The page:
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Mule’s Ear Garden (Wyethia mollis)


Here’s another report from the high Sierras – plus an entry in a photo contest at   Gardening Gone Wild. Their theme this month is “get down on your knees”. I was either on my knees or my belly for this one; I’m often in undignified positions with plants. And since it’s a Wild Gardening photo contest, I figured a garden of mule’s ear would be particularly apt.

It’s a wild plant that grows in its own nature-designed garden, and I think it’s worth it to take a look at how that happens. So many good garden designs appear in nature (and most of my favorite garden designers notice that).

Mule’s ear colonizes on Sierra slopes, making a repeating pattern with its leaves and, in season, flowers. Here you can see that it’s pointed up by Indian paintbrush (Castilleja); there’s also some of the miniature mountain lupine which blooms through fall, when it is also punctuated by occasional asters. An occasional low shrub leaves the sense of a meadow but gives some variation.


Mule’s ear is a good example of how a repeated plant, with a bit of variation, can be a very satisfying sight. It’s not a sight I see in my own garden much, as I tend to the botanical-garden order of gardening, but I notice I actually have been slipping a little into repeating plantings (I planted Papaver rhoeas “Falling in Love” in several containers, and really enjoyed the results), because there is a certain satisfaction to it. Maybe we’re just dialed in to like having certain plants surround us; maybe it’s an ancient survival instinct or maybe it’s an ancient magical one.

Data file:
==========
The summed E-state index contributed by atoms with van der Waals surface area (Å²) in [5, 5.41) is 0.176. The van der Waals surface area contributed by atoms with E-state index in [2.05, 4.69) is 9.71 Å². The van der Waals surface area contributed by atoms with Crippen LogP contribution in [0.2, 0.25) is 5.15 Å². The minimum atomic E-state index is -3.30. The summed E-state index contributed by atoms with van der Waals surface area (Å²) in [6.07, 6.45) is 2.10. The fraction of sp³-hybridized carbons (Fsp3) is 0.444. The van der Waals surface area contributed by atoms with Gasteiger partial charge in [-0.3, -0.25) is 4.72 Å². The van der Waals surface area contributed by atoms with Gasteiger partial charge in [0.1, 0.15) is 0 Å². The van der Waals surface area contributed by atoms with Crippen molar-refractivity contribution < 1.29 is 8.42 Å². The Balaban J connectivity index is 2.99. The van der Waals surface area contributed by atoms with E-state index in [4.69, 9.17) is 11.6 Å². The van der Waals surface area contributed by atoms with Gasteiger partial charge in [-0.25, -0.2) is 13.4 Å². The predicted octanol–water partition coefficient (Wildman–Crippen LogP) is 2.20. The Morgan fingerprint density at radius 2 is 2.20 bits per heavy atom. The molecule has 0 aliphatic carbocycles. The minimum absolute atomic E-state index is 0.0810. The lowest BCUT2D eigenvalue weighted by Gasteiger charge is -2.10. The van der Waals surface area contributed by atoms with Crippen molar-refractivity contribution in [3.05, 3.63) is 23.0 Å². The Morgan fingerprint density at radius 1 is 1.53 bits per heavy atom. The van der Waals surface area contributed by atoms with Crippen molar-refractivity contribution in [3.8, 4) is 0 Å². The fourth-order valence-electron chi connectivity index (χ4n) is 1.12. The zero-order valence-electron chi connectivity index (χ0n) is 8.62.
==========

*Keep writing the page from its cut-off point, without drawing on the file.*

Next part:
Mule’s ear is in the sunflower family, obvious when you look at its blooms:


While most dry-environment plants have small leaves (often hard and shiny) to keep in vital moisture, mule’s ear uses another tactic: soft hair all over the leaves (mollis means “soft”). And in order to avoid too much evaporation, mule’s ear leaves are oriented vertically, to get as little sun as possible.


That’s another clue we might use for our gardens: how suited is this plant for my environment? If I want to plant a lot of something, that’s a really important question, because a lot of work, water, and whining will go into it if I pick something that just isn’t suited to my climate.

In any case, I always look for colonies of mule’s ear (I admit, to myself I call this mule ears and am having a hard time getting it right for this post). I’ve been watching this particular field for years.


Even though it isn’t as spectacular in the fall, I may like mule ears best when it’s on its way out*. Half the foliage dries by early fall, and when the mountain wind blows, it makes a pleasant rustling.


Not all the ears dry at once, as you can see, so there is a depth of color and texture  as well as sound to fall mule’s ear as they slowly dry in the Sierra wind.




*For those who are unsure of the use of “it’s” and “its”, this sentence proves a guide. If a sentence doesn’t work reading the contraction as “it is” “it was” or “it has” then the word you want is “its”. And I know: many editors don’t even get this these days. That’s their shame, but it doesn’t need to be yours.